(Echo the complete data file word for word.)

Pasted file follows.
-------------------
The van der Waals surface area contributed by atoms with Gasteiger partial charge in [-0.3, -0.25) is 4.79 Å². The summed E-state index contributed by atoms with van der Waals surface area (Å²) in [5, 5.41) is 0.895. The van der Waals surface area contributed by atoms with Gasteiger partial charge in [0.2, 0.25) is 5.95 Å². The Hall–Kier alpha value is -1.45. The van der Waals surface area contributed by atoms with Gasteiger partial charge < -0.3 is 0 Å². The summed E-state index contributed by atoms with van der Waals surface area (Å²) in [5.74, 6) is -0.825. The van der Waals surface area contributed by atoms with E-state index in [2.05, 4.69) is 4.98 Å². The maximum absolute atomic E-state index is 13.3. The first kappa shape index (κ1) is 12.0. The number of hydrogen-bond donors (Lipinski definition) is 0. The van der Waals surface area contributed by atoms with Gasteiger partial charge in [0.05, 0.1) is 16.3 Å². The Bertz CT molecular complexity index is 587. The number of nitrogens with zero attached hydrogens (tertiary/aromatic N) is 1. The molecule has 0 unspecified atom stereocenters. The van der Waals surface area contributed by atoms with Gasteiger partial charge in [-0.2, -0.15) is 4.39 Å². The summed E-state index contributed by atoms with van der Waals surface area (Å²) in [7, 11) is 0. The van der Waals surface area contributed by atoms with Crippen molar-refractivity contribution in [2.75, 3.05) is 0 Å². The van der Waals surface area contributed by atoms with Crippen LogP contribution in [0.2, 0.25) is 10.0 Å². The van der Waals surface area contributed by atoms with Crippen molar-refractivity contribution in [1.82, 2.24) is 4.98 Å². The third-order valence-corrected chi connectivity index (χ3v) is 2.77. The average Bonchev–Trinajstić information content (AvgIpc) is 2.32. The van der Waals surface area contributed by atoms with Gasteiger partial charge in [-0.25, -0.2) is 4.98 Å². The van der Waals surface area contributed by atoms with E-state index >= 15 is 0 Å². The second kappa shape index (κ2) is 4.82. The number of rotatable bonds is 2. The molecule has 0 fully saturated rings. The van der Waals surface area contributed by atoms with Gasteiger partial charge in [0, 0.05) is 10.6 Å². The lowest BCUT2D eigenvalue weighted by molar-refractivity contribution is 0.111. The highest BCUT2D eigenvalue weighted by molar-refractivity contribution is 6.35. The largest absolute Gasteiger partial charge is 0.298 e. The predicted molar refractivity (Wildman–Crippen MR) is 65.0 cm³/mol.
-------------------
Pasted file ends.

The van der Waals surface area contributed by atoms with Gasteiger partial charge in [-0.3, -0.25) is 4.79 Å². The summed E-state index contributed by atoms with van der Waals surface area (Å²) in [5, 5.41) is 0.895. The van der Waals surface area contributed by atoms with Gasteiger partial charge in [0.2, 0.25) is 5.95 Å². The Hall–Kier alpha value is -1.45. The van der Waals surface area contributed by atoms with Gasteiger partial charge < -0.3 is 0 Å². The summed E-state index contributed by atoms with van der Waals surface area (Å²) in [5.74, 6) is -0.825. The van der Waals surface area contributed by atoms with E-state index in [2.05, 4.69) is 4.98 Å². The maximum absolute atomic E-state index is 13.3. The first kappa shape index (κ1) is 12.0. The number of hydrogen-bond donors (Lipinski definition) is 0. The van der Waals surface area contributed by atoms with Gasteiger partial charge in [0.05, 0.1) is 16.3 Å². The Bertz CT molecular complexity index is 587. The number of nitrogens with zero attached hydrogens (tertiary/aromatic N) is 1. The molecule has 0 unspecified atom stereocenters. The van der Waals surface area contributed by atoms with Gasteiger partial charge in [-0.2, -0.15) is 4.39 Å². The summed E-state index contributed by atoms with van der Waals surface area (Å²) in [7, 11) is 0. The van der Waals surface area contributed by atoms with Crippen molar-refractivity contribution in [2.75, 3.05) is 0 Å². The van der Waals surface area contributed by atoms with Crippen LogP contribution in [0.2, 0.25) is 10.0 Å². The van der Waals surface area contributed by atoms with Crippen molar-refractivity contribution in [1.82, 2.24) is 4.98 Å². The third-order valence-corrected chi connectivity index (χ3v) is 2.77. The average Bonchev–Trinajstić information content (AvgIpc) is 2.32. The van der Waals surface area contributed by atoms with Gasteiger partial charge in [-0.25, -0.2) is 4.98 Å². The van der Waals surface area contributed by atoms with E-state index >= 15 is 0 Å². The second kappa shape index (κ2) is 4.82. The number of rotatable bonds is 2. The molecule has 0 fully saturated rings. The van der Waals surface area contributed by atoms with Gasteiger partial charge in [0, 0.05) is 10.6 Å². The lowest BCUT2D eigenvalue weighted by molar-refractivity contribution is 0.111. The highest BCUT2D eigenvalue weighted by molar-refractivity contribution is 6.35. The largest absolute Gasteiger partial charge is 0.298 e. The predicted molar refractivity (Wildman–Crippen MR) is 65.0 cm³/mol.